But consequences could have been more serious for Jesse Bushnell, who tested positive for marijuana metabolites after his driverless truck rolled backward down a hill in Washington Park on Oct. 7 and plowed into parked cars, causing, all told, nearly $35,000 in damage, with the park district picking up a $1,000 deductible.
Rather than call in an outside agency, park district police handled the matter internally, with Bushnell receiving a citation for improper backing from park police. Bushnell pleaded guilty to the improper backing infraction in November.
But Bushnell wasn’t charged with driving under the influence, even though it is illegal to drive in Illinois with any amount of marijuana metabolite in one’s system (metabolites show that someone has consumed marijuana recently, but not whether a person is under the influence). Bushnell paid a $235 fine and is due to return to work in less than two weeks, with no requirement that he be evaluated by a drug abuse expert or tested in the future to ensure on-the-job sobriety.
At least one park board member says the punishment isn’t sufficient.
“My personal opinion is, there should have been more,” said board member Ted Flickinger. “What bothers me the most is, the union intervened and said it’s in their contract: ‘You can’t test employees.’ They supported him. What kind of union is that?”
The drug policy in the district’s collective bargaining agreement with Bushnell’s union begins by stating that the district doesn’t test employees for drugs or alcohol. Then the policy states that employees can’t use drugs or alcohol at work or report for duty while under the influence.
How can the park district know whether employees are following the drug-free workplace policy if drug testing isn’t allowed?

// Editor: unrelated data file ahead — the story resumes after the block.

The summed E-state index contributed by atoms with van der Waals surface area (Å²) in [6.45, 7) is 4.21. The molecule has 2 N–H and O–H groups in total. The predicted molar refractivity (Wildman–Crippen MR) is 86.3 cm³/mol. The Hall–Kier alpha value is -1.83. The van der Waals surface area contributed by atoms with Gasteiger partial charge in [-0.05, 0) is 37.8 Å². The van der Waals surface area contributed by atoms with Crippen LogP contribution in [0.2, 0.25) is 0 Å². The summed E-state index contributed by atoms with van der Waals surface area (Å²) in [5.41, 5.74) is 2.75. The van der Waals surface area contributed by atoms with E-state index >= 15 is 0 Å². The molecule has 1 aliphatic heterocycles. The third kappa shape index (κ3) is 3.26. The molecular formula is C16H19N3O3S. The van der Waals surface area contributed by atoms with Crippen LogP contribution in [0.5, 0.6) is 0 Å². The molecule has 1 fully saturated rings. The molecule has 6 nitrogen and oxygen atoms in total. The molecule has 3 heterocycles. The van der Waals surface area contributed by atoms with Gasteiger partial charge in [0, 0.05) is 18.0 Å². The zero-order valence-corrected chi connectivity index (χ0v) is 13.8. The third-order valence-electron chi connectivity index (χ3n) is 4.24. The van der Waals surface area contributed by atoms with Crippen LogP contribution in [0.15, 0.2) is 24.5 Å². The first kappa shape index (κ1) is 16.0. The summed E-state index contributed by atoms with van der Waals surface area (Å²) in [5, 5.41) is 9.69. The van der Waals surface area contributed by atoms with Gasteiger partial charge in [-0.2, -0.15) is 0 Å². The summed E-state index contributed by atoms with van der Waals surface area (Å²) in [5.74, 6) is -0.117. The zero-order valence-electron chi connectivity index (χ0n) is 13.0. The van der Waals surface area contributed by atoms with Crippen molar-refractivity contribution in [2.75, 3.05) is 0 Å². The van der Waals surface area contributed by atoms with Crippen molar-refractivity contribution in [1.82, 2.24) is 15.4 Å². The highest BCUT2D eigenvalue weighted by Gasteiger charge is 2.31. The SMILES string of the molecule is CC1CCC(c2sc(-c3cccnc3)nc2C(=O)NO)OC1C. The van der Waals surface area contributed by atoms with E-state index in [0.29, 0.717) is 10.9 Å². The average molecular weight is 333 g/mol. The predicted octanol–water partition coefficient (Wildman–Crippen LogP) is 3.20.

“That’s a good question,” Flickinger allowed. “I think what’s going to happen, because of this case, that’s one of the things we’re going to have to work with the union on. We’ve got to have testing.”
But Bushnell won’t face further testing under the union contract, according to Derek Harms, interim parks director.
“The contract doesn’t specifically describe management’s right to do any kind of drug test,” Harms said. “The employee in question was determined by law enforcement officers and supervisors to not be acting under the influence of any controlled substance. As we reviewed the employee file, there was no history of performance or discipline problems. We see this as an isolated incident.”
Things might have gone differently in the city of Springfield, which has both random drug testing and mandatory testing for any municipal employee involved in a motor vehicle accident, regardless of who was at fault, according to Stephanie Barton, the city’s labor relations manager. An employee who tests positive faces an automatic 30-day suspension and must pass a drug test before returning to work, Barton said, and is subject to unannounced drug tests for one year after returning to work. A second positive test within one year is grounds for automatic discharge, she added.
Bushnell told park police that he had exited the truck to pick up garbage cans outside restrooms near the playground at Washington Park when the truck rolled away from him. After crashing into one parked car, the runaway truck crossed a grassy area before rolling into another parking area and slamming into a second parked car, setting off a chain reaction as cars parked in a row smashed into each other. Two vehicles, at least one a complete loss, were towed. The tab to fix the truck came to nearly $2,500.
“Thankfully, nobody was injured during this incident,” Harms wrote in an October email to board members notifying them of the mishap.
State’s Attorney John Milhiser said that the incident was handled entirely by the park district, which treated the matter as an ordinance violation.
“It was prosecuted by the park district’s attorney,” Milhiser said. “We have not received any information.”
Flickinger said that he believes the park district should have called in an outside law enforcement agency after the positive marijuana test.
Board member Robin Schmidt said she trusts management to discipline employees, but the district should revisit the issue of drug testing. Cost, she said, is a concern.
“I think it’s definitely worth looking at,” Schmidt said. “Quite frankly, can we afford it right now?”
Contact Bruce Rushton at firstname.lastname@example.org.